The role of magnetic perturbations in runaway electron and sawtooth dynamics
Doctoral thesis, 2013
As the world's fusion energy program is increasingly focused towards burning plasma experiments, it is important to address the remaining theoretical issues. In this thesis we focus on the effect of magnetic perturbations on the radial plasma transport.
The sudden loss of plasma confinement in large tokamaks can lead to the generation of a relativistic runaway electron beam that may cause serious structural damage. To suppress the runaway beam the application of resonant magnetic perturbations (RMP) has been suggested. In this thesis, the numerical analysis of the RMP is based on the relativistic, gyro-averaged drift equations for the runaway electrons in the 3D perturbed equilibria of the TEXTOR and ITER tokamaks. The results indicate that, in a properly chosen perturbation geometry, runaway electrons are rapidly lost from approximately the outer half of the confinement volume. Simulation studies of runaway evolution with self-consistent electric field in the presence of impurities have been carried out for the JET tokamak with a 1D tool, where we have demonstrated the runaway suppression effect of magnetic perturbation induced radial transport. We also show that runaway electrons can generate high energy positrons, and that their synchrotron radiation may be used for diagnostic purposes.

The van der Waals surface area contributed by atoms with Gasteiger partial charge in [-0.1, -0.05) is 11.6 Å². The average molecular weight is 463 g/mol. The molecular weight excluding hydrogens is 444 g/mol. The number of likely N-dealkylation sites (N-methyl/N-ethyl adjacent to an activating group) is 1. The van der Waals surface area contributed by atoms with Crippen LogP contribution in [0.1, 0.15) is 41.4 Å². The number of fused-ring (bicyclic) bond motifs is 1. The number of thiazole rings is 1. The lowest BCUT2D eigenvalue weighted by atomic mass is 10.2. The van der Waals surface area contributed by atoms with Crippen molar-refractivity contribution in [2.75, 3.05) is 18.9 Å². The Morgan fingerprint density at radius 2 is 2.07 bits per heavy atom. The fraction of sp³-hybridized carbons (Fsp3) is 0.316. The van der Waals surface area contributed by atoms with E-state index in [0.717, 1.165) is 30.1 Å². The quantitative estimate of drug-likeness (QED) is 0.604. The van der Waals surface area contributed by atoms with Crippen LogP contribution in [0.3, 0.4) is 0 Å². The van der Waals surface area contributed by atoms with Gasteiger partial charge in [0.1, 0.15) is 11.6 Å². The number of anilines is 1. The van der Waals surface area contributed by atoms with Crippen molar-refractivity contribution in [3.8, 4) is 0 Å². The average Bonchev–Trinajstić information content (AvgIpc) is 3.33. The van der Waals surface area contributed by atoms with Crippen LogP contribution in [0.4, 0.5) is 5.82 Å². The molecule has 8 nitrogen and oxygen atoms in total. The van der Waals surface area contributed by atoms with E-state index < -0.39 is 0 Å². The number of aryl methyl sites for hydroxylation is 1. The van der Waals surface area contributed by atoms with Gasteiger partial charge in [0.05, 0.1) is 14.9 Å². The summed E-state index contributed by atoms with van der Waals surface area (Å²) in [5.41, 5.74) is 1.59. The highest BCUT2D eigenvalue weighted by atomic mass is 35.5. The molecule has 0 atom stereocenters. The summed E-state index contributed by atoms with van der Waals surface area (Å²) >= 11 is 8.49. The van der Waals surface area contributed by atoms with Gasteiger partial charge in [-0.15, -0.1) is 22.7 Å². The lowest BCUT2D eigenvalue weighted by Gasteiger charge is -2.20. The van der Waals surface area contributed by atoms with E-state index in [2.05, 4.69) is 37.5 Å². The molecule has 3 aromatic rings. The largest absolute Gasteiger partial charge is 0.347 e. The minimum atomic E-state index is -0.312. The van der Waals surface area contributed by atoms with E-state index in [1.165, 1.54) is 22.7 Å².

The last part of the thesis describes the low frequency precursor activity observed in the ASDEX Upgrade tokamak before sawtooth crashes, which are periodic density and temperature redistributions of the plasma core. Besides the well-known internal kink mode, the low frequency sawtooth precursor (LFSP) mode is studied in detail. Time-frequency analysis indicates non-linear interaction and a similar spatial structure for the two modes. A possible role of this mode in the evolution of the sawtooth crash is discussed in the context of magnetic perturbations.
fusion plasma physics